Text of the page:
Without frequent integrations, some teams may feel stifled because they don’t know the impacts of their code changes. Since a CI system can inform you when something goes wrong, developers and other team members have more confidence in making changes.


CI Best Practices

Now that we have seen the benefits of Continuous Integration, let us take a look at some best practices that we, as a team, should follow to reap these benefits: –

1. Commit code frequently

One of the central tenets of CI is integrating early and often. Developers must commit code frequently in order to realize the benefits of CI.

Each team should try to follow one or both of these techniques to commit code more frequently:

  1. Make small changes: Try not to change many components all at once. Instead, choose a small task, write the tests and source code, run the tests & then commit your code to the version control repository.
  2. Commit after each task: Tasks should be broken up in such a way that they can be finished in a few hours. Once this task is complete & tests against the source code are running, commit the code.

2. Don’t commit broken code

A dangerous assumption on a project is that everyone knows not to commit code that does not work, on to the version control repository. Yet it happens so many times that we commit code to the repository which breaks because of a test failure.

Solution to this problem is to make it part of the team’s accepted development practice to always run a private build before committing code to the repository.

3. Fix broken builds immediately

A broken build is anything that prevents the build from reporting success. This may be a compilation error, a failed test or inspection, a problem with the database or a failed deployment.

A key part of doing a continuous build is that if the mainline build fails, it needs to be fixed right away. The whole point of working with CI is that you’re always developing on a known stable base.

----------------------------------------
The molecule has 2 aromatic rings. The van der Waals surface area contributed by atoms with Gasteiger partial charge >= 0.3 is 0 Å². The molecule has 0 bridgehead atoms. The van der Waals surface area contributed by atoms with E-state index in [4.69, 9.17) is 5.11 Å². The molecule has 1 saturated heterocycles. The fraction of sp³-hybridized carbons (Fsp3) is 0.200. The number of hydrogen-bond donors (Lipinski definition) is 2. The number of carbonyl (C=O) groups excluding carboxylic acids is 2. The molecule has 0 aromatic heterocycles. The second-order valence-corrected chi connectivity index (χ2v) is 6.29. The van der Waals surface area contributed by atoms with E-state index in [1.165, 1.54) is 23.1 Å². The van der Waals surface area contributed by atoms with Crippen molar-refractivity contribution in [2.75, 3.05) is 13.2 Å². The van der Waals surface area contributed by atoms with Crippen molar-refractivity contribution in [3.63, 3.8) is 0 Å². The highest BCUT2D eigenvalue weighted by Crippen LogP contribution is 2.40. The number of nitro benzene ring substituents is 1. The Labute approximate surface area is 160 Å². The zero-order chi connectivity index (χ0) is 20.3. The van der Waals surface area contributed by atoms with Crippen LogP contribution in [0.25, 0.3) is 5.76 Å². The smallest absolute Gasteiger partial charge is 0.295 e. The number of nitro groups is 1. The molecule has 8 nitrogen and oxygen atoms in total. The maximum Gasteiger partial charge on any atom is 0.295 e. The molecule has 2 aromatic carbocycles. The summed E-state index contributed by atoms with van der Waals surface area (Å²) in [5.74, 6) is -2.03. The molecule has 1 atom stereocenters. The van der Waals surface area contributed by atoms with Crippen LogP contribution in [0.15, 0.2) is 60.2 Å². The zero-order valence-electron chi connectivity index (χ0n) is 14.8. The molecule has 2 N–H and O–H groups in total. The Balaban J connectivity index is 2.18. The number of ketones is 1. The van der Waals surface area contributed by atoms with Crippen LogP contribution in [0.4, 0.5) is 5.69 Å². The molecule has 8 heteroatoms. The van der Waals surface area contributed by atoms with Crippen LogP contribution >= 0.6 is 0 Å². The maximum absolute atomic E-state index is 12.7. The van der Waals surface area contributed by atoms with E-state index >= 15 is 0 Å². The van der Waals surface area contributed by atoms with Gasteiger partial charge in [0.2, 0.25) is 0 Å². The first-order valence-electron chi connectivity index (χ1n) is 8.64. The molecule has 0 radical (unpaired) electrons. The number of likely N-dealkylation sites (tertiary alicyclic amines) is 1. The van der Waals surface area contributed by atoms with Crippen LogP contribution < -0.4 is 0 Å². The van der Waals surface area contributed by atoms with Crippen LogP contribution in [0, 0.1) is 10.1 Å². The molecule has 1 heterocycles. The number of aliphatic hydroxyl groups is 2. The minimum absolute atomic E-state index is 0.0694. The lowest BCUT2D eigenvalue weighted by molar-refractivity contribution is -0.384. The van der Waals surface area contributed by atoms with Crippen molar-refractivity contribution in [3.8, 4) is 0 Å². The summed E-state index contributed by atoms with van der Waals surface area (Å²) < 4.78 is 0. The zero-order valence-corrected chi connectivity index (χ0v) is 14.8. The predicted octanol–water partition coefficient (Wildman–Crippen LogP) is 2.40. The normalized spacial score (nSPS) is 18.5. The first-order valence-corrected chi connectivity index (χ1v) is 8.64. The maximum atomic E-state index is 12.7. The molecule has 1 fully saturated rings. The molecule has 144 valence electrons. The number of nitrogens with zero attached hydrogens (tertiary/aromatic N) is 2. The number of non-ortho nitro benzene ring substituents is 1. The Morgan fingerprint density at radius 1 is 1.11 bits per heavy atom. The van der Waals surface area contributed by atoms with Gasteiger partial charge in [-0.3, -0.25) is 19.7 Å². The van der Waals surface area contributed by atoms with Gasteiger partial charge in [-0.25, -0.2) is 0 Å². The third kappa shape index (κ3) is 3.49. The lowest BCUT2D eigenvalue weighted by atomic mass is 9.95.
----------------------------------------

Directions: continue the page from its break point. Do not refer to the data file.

It’s not a bad thing for the mainline build to break, although if it’s happening all the time it suggests people aren’t being careful enough about updating and building locally before a commit. When the mainline build does break, however, it’s important that it gets fixed fast.

4. Continuous testing (which can be run automatically)

If we are to build software systems that are truly reliable, then we have to ensure reliability at the object level, which can be only achieved through successful unit testing. Otherwise we can’t possibly hope to build highly reliable applications.

The same applies to component testing which can help us to verify that multiple components interacting with each other are working as expected.

The same applies to component testing or system testing or functional testing. In order to run tests for a CI system, the tests must be automated.

5. All tests and inspections must pass always

In a CI environment, 100% of a project’s automated unit & component tests must pass for a build to be certified as PASS. These tests are as important as compilation. Accepting code that does not pass the tests can lead to lower-quality software.